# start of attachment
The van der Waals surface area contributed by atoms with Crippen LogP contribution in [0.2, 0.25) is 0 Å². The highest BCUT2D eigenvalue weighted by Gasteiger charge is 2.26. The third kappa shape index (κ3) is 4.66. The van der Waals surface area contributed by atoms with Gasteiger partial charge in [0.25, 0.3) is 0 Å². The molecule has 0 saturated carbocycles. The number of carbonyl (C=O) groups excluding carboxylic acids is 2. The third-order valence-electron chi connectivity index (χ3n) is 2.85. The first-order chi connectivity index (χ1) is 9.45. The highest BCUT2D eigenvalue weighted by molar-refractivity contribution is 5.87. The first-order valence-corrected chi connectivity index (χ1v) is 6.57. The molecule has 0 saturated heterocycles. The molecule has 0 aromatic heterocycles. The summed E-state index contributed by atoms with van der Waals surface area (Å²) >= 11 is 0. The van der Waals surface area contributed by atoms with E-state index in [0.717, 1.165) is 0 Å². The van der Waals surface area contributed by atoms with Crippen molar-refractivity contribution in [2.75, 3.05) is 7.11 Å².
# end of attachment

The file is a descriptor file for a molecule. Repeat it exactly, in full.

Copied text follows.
The van der Waals surface area contributed by atoms with Crippen LogP contribution in [0.2, 0.25) is 0 Å². The highest BCUT2D eigenvalue weighted by Gasteiger charge is 2.26. The third kappa shape index (κ3) is 4.66. The van der Waals surface area contributed by atoms with Gasteiger partial charge in [0.25, 0.3) is 0 Å². The molecule has 0 saturated carbocycles. The number of carbonyl (C=O) groups excluding carboxylic acids is 2. The third-order valence-electron chi connectivity index (χ3n) is 2.85. The first-order chi connectivity index (χ1) is 9.45. The highest BCUT2D eigenvalue weighted by molar-refractivity contribution is 5.87. The first-order valence-corrected chi connectivity index (χ1v) is 6.57. The molecule has 0 saturated heterocycles. The molecule has 0 aromatic heterocycles. The summed E-state index contributed by atoms with van der Waals surface area (Å²) >= 11 is 0. The van der Waals surface area contributed by atoms with E-state index in [0.717, 1.165) is 0 Å². The van der Waals surface area contributed by atoms with Crippen molar-refractivity contribution in [2.75, 3.05) is 7.11 Å².